Former Big Sky resident and “Godfather” casting director Andrea Eastman looks back on how her golden retriever, Trooper, helped her heal from open heart surgery and inspired a children’s book.
By Julia Barton DIGITAL PRODUCER
BIG SKY—By the time Andrea Eastman moved to Big Sky full time in 2005, she had a storied career in Hollywood as a casting director and agent for various film projects. Perhaps her most well-known accomplishment was casting the 1972 production “The Godfather” at the age of 26.
Eastman’s career and marriage led her to bounce around the U.S. for years between California and the East Coast, but a visit to western Montana in the late 1990s spurred a love for the state.
In 2020, Eastman spent three months away from her Gallatin County home for open heart surgery. She’d been struggling to breathe at altitude and a consultation with a Bozeman cardiologist revealed that she had a leaky mitral valve, effectively meaning that a portion of her blood was not flowing properly through her heart.
Eastman and her beloved golden retriever, Trooper, traveled down to Los Angeles for the surgery and the pair lived out of the famous Beverly Hills Hotel during Eastman’s recovery. Eastman commissioned an author to tell the story of Trooper’s crucial role in her recovery journey and in November 2022, the children’s book “Trooper at the Beverly Hills Hotel” was published.
“I’ve had dogs forever and they’ve all been amazing dogs, but there was something very special about Trooper,” Eastman told EBS in an April interview. “I know for a fact I never would have healed so well and so quickly without the love of this dog.”
The book, written by Susan McCauley and illustrated by Darlee Orcullo Urbiztondo, covers the duo’s stay at the Beverly Hills Hotel, which happened to coincide with lockdown stages of the COVID-19 pandemic. The hotel was running at a very limited capacity, Eastman explained, but she’d been connected with the hotel throughout her years in Los Angeles and worked out a deal to stay during her recovery.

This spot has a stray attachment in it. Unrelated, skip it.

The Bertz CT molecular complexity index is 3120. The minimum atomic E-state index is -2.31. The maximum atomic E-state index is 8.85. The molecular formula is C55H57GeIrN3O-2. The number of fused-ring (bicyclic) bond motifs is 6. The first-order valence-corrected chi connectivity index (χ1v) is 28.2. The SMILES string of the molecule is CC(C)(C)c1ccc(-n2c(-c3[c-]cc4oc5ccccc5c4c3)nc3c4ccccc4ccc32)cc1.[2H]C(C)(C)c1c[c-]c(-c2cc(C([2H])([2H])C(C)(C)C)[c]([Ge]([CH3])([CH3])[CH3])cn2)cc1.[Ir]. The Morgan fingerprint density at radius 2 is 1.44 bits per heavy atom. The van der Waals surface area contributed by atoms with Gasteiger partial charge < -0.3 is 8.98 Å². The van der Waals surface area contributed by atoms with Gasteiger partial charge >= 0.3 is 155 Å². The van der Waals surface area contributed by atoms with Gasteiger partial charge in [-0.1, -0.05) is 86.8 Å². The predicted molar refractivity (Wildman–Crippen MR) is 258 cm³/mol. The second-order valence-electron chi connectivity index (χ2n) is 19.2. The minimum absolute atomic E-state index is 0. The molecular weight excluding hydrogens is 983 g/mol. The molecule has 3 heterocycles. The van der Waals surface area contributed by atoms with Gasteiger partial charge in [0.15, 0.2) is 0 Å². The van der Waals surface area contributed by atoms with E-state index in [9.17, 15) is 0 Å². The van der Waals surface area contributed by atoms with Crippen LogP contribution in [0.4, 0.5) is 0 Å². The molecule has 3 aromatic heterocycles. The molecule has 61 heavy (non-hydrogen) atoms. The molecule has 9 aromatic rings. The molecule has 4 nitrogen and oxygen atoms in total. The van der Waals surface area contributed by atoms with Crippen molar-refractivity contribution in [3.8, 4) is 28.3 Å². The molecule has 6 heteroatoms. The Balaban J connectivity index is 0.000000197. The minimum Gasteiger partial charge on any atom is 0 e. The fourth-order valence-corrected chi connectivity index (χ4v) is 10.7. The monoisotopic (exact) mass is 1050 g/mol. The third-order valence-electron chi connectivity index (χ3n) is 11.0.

During her immediate recovery, Eastman was not particularly mobile, so hotel staff helped walk Trooper around the grounds. As Eastman’s recovery progressed and she began taking Trooper for longer and longer walks around the hotel, the staff grew friendly with Trooper.
“So Trooper was completely beloved by the whole hotel,” Eastman said. “He would prance around with his leash in his mouth and he would go behind the desk every morning and make sure that everybody pet him.”
Illustrations in the book depict Trooper in this way, delightfully making acquaintance with hotel staff while patiently waiting for his owner to get back on her feet. Eastman described Trooper as her caregiver. Eastman recalls her doctor telling her that she’d heal faster if she was happy. With Trooper by her side, she was able to persevere through what could have quickly become a depressing time.
Following a successful recovery, Eastman and her pup said goodbye to the Beverly Hills Hotel and moved back to their Bozeman home.
“[The book is] really about the love of the dog and the dog’s love for me,” Eastman said. “And I mean, the book really is adorable.”
Trooper died in January 2022 at 13 and a half years old. Eastman cared for him in his old age much as Trooper had cared for her following her surgery.
“I wanted Trooper to live on,” Eastman said about the inspiration for the book.
The book has raving Amazon reviews from various big names that Eastman worked with throughout her career, including Sylvester Stallone, Cindy Crawford and Marshall Brickman.
Eastman’s casting and agent career spanned more than 30 years, she said. In 2022, the same time she was coping with Trooper’s death and working on the book, she celebrated the 50th anniversary of “The Godfather” with friendly faces including the film’s lead, Al Pacino. Eastman was the head of casting for Paramount at the time of the film, which premiered during a time when young women were few and far between in the industry.
“I mean, I started working and there were literally no women executives,” Eastman said. “People thought, ‘Oh my God, how could she possibly have her job?’”
People often made assumptions about how Eastman rose to her position, but she explained that she was just “kind of fearless.” She transitioned from casting to being a talent agent for 27 years before she made the move to Montana in the early 2000s.
Despite her heart surgery to repair her damaged mitral valve, she still struggles with the high elevation of Gallatin County, making it difficult to ride her horses and enjoy everything Montana has to offer. She plans to sell her Bozeman home and move back to Los Angeles to live closer to friends and be at a more manageable elevation.
“It’s gonna break my heart,” Eastman said. “I kind of created this house and I love it but I’m gonna have to put it on the market this summer and regretfully leave Montana, but I have lots of friends so hopefully I can come back.”